Developer(s) – TOSE
Publisher(s) – Nintendo
Director(s) – Akio Imai & Azusa Tajima
Producer(s) – Shigeru Miyamoto, Yasuhiro Minamimoto & Hitoshi Yamagami
PEGI – 3
Released in the early years of the shelf life of the original DS, Super Princess Peach was designed to be a unique take on the classic 2D side-scrolling formula pioneered by Nintendo, whereby players take control of Princess Peach for the first time, as she assumes the role of the heroine as opposed to the damsel in distress. Though it does have some basis in uniqueness, I found the game to be particularly easy compared to most Mario games, and by proxy, nowhere near as good or interesting.
Graphics – 7/10
In lieu of Super Mario tradition, the atmosphere is happy-go-lucky, and the game has no shortage of vibrant and colorful environments and an array of different enemies and worlds. An interesting element of this game is Peach’s weapon; an anthropomorphic umbrella named Perry, which was actually a young man once, as revealed through various flashbacks throughout the game. Back when the original Super Mario game was relatively new, there was a cartoon film made of it in Japan, featuring a dog, which turns out to be Peach’s prince and it returned to normal at the end of the film. I can’t help but think that this particular element of the film may have inspired this game in turn.
Gameplay – 6/10
As in most Mario games, the objective is simply to get from point A to point B. But in this title, there are 3 Toads to find in each level, as well as an array of different abilities for Peach to use in the form of different emotions. For example, crying projects water, which may be used to water beanstalks, growing them to advance. Though there is that small element of puzzle solving to it, it is still a particularly easy game, since Peach is at a great advantage with her umbrella, which can be used to attack enemies. To me, it highlights why it was such a bad idea that Nintendo originally wanted to give Mario a gun.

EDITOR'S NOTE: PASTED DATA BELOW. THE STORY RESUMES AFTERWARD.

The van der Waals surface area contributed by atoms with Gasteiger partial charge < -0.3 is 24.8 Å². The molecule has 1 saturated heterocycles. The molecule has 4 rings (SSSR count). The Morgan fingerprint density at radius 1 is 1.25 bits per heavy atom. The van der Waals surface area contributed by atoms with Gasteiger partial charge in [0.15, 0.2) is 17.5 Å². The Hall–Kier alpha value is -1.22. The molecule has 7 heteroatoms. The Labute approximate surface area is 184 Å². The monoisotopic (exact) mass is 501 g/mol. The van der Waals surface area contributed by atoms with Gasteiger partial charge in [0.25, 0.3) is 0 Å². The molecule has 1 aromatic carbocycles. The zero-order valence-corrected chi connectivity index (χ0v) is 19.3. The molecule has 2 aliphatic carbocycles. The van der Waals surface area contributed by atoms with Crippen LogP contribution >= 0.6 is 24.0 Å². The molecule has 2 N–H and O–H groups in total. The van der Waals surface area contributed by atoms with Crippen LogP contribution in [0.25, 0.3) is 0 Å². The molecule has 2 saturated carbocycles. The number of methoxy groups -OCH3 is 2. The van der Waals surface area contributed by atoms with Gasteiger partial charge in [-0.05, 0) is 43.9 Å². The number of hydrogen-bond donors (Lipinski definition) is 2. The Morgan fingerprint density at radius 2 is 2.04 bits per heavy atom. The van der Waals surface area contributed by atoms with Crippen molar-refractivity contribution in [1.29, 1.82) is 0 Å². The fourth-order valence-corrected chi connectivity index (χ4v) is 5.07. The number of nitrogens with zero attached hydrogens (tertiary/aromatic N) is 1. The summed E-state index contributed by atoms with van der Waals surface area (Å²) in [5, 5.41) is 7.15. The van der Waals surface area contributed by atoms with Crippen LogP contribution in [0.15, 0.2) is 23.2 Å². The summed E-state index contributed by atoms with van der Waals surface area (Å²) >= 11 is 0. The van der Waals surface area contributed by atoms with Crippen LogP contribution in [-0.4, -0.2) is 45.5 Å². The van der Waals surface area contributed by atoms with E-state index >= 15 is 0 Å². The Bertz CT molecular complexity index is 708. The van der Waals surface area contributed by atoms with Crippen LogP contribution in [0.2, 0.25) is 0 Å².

Controls – 10/10
As far as the control scheme goes, whilst there shouldn’t have been any problems with the basic layout (and so there isn’t any), at this point, it wouldn’t have been particularly hard to add other features to the mix along with them. I was pretty happy to see the touch screen being put to decent use, at least. Other than this, however, there isn’t much else to say about it, unfortunately.
Lifespan – 4/10
Though it does indeed last around the same time as most other conventional Mario games, clocking at about 3 to 4 hours, the game’s paltry difficulty level can make it seem as if it lasts a great deal shorter than even that. The side quest can keep more intrepid players busy for a short while longer, but not as long as its world layout would suggest. The map looks a lot like that of Super Mario RPG, so I was somewhat disappointed to learn that it lasts nowhere near as long.
Storyline – 3/10
Not differing to any great extent from the plot most typically associated with Super Mario, Princess Peach, along with her umbrella friend Perry, are on a quest to save Mario and Luigi from Bowser as opposed to it being the other way round. Though the game didn’t necessarily need a decent story at all, what I don’t like about it is how much it contradicts the entire premise of the series. If Peach has always had these different abilities, then it makes me suspicious of why she couldn’t use them against Bowser whenever she is kidnapped.
Originality – 6/10
The game does have at least some basis in uniqueness at least, with the different range of abilities Peach has throughout the course of the game. Ultimately, however, it plays out essentially like any other Mario game and doesn’t stand out to any significant extent. I think the developers could build on what they achieved with this game if they ever decided to make a sequel, but the first game in this potential series was a question of trial and error.
Overall, Whilst Super Princess Peach isn’t one of the worst games I’ve ever played; it, unfortunately, doesn’t stand out as one of Nintendo’s better efforts. I can’t help but think that with a bit more challenge, it could have been much more than what it turned out to be, but given the less-than-satisfactory sales figures this game has garnished, a sequel seems unlikely.